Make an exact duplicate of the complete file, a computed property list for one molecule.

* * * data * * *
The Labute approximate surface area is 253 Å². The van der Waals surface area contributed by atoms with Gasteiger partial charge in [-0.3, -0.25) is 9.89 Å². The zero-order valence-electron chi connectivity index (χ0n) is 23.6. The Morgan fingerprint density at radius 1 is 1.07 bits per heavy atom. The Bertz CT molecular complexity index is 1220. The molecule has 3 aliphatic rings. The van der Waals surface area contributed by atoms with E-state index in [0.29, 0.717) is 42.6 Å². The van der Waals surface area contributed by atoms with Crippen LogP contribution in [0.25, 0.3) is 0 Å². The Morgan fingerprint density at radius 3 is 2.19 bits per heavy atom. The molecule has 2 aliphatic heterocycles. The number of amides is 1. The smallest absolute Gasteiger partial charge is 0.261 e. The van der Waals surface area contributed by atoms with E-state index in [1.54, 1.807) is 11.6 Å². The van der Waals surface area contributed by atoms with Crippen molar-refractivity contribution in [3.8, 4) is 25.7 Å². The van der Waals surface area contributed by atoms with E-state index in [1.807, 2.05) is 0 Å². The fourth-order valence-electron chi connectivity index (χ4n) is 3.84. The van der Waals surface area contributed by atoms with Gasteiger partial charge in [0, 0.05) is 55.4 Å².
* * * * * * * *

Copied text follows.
The Labute approximate surface area is 253 Å². The van der Waals surface area contributed by atoms with Gasteiger partial charge in [-0.3, -0.25) is 9.89 Å². The zero-order valence-electron chi connectivity index (χ0n) is 23.6. The Morgan fingerprint density at radius 1 is 1.07 bits per heavy atom. The Bertz CT molecular complexity index is 1220. The molecule has 3 aliphatic rings. The van der Waals surface area contributed by atoms with E-state index in [0.29, 0.717) is 42.6 Å². The van der Waals surface area contributed by atoms with Crippen LogP contribution in [0.25, 0.3) is 0 Å². The Morgan fingerprint density at radius 3 is 2.19 bits per heavy atom. The molecule has 2 aliphatic heterocycles. The number of amides is 1. The smallest absolute Gasteiger partial charge is 0.261 e. The van der Waals surface area contributed by atoms with E-state index in [1.54, 1.807) is 11.6 Å². The van der Waals surface area contributed by atoms with Crippen molar-refractivity contribution in [3.8, 4) is 25.7 Å². The van der Waals surface area contributed by atoms with E-state index in [1.807, 2.05) is 0 Å². The fourth-order valence-electron chi connectivity index (χ4n) is 3.84. The van der Waals surface area contributed by atoms with Gasteiger partial charge in [0, 0.05) is 55.4 Å².